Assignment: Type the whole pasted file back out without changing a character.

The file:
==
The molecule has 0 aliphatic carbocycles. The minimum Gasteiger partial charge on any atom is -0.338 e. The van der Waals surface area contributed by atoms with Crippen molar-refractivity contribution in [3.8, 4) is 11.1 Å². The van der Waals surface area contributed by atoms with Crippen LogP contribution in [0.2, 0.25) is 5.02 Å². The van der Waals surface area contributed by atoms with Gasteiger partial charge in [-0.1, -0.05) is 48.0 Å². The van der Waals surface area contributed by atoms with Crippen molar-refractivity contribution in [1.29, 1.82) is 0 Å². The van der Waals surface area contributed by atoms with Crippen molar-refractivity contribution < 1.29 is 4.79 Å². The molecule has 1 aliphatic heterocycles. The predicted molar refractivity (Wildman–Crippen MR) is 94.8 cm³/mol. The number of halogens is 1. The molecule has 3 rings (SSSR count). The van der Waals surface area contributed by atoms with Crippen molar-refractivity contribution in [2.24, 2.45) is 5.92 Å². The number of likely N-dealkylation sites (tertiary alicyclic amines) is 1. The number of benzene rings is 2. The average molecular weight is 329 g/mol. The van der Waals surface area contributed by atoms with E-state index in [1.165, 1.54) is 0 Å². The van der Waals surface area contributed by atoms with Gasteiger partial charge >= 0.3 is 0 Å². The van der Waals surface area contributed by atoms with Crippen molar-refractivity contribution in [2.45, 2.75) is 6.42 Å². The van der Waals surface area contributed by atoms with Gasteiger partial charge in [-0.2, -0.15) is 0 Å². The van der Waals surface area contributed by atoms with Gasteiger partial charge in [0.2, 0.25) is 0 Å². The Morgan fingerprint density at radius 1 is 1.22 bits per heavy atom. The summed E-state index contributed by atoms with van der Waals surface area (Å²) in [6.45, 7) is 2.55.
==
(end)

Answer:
The molecule has 0 aliphatic carbocycles. The minimum Gasteiger partial charge on any atom is -0.338 e. The van der Waals surface area contributed by atoms with Crippen molar-refractivity contribution in [3.8, 4) is 11.1 Å². The van der Waals surface area contributed by atoms with Crippen LogP contribution in [0.2, 0.25) is 5.02 Å². The van der Waals surface area contributed by atoms with Gasteiger partial charge in [-0.1, -0.05) is 48.0 Å². The van der Waals surface area contributed by atoms with Crippen molar-refractivity contribution in [1.29, 1.82) is 0 Å². The van der Waals surface area contributed by atoms with Crippen molar-refractivity contribution < 1.29 is 4.79 Å². The molecule has 1 aliphatic heterocycles. The predicted molar refractivity (Wildman–Crippen MR) is 94.8 cm³/mol. The number of halogens is 1. The molecule has 3 rings (SSSR count). The van der Waals surface area contributed by atoms with Crippen molar-refractivity contribution in [2.24, 2.45) is 5.92 Å². The number of likely N-dealkylation sites (tertiary alicyclic amines) is 1. The number of benzene rings is 2. The average molecular weight is 329 g/mol. The van der Waals surface area contributed by atoms with E-state index in [1.165, 1.54) is 0 Å². The van der Waals surface area contributed by atoms with Gasteiger partial charge >= 0.3 is 0 Å². The van der Waals surface area contributed by atoms with Crippen molar-refractivity contribution in [2.45, 2.75) is 6.42 Å². The van der Waals surface area contributed by atoms with Gasteiger partial charge in [-0.2, -0.15) is 0 Å². The van der Waals surface area contributed by atoms with Gasteiger partial charge in [0.2, 0.25) is 0 Å². The Morgan fingerprint density at radius 1 is 1.22 bits per heavy atom. The summed E-state index contributed by atoms with van der Waals surface area (Å²) in [6.45, 7) is 2.55.